• ## textboards.json

What's up folks,
I've compiled a list of textboard sites in a .json format.
Am I missing any?

https://gitgud.io/iblist/textboards.json/-/blob/master/textboards.json

1 reply omitted in this preview.

• Would you know which one is more frequented? This site is kinda dead.

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• A lot of textboards just devolve into talking about textboards.

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• Truly.

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• I recently had to use Lua for a project. I thought I was going to hate it, but I don't. It's actually really nice, in a way.

5 replies omitted in this preview.

• I usually stick with iterables, rarely needing to access indices except for debugging.

for i in array do
print(i)
end

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• >>21 Iterating has been fine, it only becomes relevant for me when implementing mathematical operations like multiplying matrices.

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• >>22
Well, there is probably no way to scape the 1-based index in this case.

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• ## I'm glad other people have done takes on this concept.

Here is my current project: https://msgbored.rvklein.ca/

What are you working on, /prog/?

• Thank you for sharing. I looked at it a while ago, but it seems to be down now.
I'm working on a programming-based visual novel.

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• >programming-based visual novel
Reminds me of those attempts by /g/ and then /tech/ that never took off. I hope you use this: https://sourceforge.net/projects/vn-canvas/.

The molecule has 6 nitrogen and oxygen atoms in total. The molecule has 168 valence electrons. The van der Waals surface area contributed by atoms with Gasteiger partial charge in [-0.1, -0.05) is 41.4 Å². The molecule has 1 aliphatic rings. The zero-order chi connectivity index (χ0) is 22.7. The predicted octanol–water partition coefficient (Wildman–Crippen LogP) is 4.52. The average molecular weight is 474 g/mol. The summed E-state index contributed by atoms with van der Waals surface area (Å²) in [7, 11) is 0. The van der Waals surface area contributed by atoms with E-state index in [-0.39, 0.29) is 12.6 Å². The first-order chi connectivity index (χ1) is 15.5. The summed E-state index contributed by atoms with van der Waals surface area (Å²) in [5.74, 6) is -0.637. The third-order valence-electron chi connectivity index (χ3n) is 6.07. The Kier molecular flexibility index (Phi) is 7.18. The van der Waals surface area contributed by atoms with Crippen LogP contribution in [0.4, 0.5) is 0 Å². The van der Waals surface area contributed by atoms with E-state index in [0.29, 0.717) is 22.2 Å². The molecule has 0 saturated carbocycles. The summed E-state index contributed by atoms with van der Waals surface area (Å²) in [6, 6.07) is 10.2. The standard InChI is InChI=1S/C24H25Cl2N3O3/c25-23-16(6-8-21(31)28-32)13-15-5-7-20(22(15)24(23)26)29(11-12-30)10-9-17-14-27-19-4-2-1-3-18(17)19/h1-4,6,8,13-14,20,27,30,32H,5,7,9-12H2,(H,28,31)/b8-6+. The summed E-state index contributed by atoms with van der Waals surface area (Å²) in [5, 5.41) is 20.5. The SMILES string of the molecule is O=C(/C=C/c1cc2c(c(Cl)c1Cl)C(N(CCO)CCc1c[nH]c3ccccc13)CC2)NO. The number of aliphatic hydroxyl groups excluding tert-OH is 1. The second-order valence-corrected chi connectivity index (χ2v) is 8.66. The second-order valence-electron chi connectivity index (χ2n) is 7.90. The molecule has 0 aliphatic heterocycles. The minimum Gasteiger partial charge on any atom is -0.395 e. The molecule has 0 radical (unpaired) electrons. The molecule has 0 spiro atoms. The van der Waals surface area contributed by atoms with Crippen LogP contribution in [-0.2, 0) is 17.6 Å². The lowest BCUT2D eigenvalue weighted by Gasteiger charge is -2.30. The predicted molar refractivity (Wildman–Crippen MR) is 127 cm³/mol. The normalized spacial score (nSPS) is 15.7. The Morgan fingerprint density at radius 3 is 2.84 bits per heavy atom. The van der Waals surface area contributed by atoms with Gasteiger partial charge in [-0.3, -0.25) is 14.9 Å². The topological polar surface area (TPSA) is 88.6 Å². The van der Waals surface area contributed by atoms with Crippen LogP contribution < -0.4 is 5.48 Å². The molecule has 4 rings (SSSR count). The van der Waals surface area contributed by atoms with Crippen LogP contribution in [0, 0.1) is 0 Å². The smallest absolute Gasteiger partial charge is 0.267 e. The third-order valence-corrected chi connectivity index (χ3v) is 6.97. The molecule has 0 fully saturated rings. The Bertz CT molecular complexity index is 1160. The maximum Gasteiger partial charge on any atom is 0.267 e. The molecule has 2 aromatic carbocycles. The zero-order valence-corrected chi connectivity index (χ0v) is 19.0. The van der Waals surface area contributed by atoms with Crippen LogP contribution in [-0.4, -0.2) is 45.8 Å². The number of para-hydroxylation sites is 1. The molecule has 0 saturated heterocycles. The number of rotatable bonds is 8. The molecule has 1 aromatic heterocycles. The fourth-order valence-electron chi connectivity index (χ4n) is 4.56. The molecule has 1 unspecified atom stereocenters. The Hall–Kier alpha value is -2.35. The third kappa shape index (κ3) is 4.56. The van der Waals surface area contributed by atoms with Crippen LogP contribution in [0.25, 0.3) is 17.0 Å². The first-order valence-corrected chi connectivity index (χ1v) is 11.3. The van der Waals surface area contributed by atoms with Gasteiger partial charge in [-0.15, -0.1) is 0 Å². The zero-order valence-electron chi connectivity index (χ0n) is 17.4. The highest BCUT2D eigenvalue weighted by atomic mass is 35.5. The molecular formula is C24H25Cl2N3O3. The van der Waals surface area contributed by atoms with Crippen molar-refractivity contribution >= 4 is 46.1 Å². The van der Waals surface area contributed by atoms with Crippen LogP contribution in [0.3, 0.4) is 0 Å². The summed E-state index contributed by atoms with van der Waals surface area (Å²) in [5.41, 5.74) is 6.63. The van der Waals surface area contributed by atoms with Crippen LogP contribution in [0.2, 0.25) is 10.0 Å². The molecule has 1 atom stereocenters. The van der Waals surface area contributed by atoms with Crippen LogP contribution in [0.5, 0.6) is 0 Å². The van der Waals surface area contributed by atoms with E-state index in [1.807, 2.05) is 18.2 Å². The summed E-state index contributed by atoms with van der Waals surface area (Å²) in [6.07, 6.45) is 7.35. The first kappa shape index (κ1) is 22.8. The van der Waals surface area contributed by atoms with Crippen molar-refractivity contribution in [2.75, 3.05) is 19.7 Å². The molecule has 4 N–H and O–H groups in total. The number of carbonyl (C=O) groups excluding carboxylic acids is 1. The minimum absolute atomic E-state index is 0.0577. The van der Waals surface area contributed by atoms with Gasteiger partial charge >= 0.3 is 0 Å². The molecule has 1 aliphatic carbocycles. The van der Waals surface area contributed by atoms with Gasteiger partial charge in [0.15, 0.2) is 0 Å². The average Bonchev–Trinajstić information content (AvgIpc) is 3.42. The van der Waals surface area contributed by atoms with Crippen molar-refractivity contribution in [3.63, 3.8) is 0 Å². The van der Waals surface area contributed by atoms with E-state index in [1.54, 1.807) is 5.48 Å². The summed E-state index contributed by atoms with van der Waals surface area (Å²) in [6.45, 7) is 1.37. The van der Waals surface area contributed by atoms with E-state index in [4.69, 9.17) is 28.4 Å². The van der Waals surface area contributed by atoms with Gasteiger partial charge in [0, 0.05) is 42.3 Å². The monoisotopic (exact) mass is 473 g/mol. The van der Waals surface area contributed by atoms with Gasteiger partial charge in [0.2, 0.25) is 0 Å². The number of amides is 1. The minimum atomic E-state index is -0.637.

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• >>15
Yes, it may never take off. I'm okay with that though. Just working on something helps me.
Without giving too much away (if I give too much away, then I might just stop working on it), this visual novel will be about such a programming language that makes sense for the whole visual novel to be programmed in that language. vn-canvas looks cool, though.

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• ## Procedural Generation

Hey, so I'm a lazy piece of garbage. How could I best generate a series of glyphs for my diary, but exclude all rotations and reflections?

4 replies omitted in this preview.

• >>8
I am a big fan of A Book from the Sky and asemic calligraphy in general. But, since, I am not a programmer, I am asking for how to go about making some glyphs. Which language should I use? Can I specify that all valid glyphs be proportional to a "master" glyph? (If so, how? If not, then what's the next best method?)

• >>9
I am not sure if you already know the rules that you will use to generate those glyphs, like how A Book from the Sky uses the rules of Chinese radicals. If you already know the rules then all you have to do is program the rules, which may be arbitrarily hard but it already gives you a place to start.
For example if you want your glyphs to consist of triangles and squares in assorted positions, you could program that easily. It would not result in very pretty glyphs, though.
I am not sure how you could accomplish this without having some rules in the first place for how the glyphs should be generated unless you want to just throw pixels at the screen until it looks nice, which you could accomplish with machine learning / neural nets I guess. But this will be hard if you don't have any programming background.
>Which language should I use?
Python most likely.
>Can I specify that all valid glyphs be proportional to a "master" glyph?
Not quite sure what you mean by proportional...

Maybe someplace that would be simple enough to start is coming up with new Latin alphabet letters. We just need some rules to describe them. I can think of some:
- Basic shapes used: Lines, curves, circles.
- Shapes can connect to other shapes typically at the midpoint or ends.
- Shapes can intersect other shapes at arbitrary angles, typically around 45 degrees.
- All letters start at the top.
- Don't use more than 4 shapes.
Then randomly do these things and see what you get. I am sure this doesn't even cover all existing letters (how would you have generated "S"? two curves?) but it would be how I would start.

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• I didn't think I would see A Book from the Sky mentioned here. This thread also reminds me there's a service where you can send in your handwriting and get a custom font made from it.

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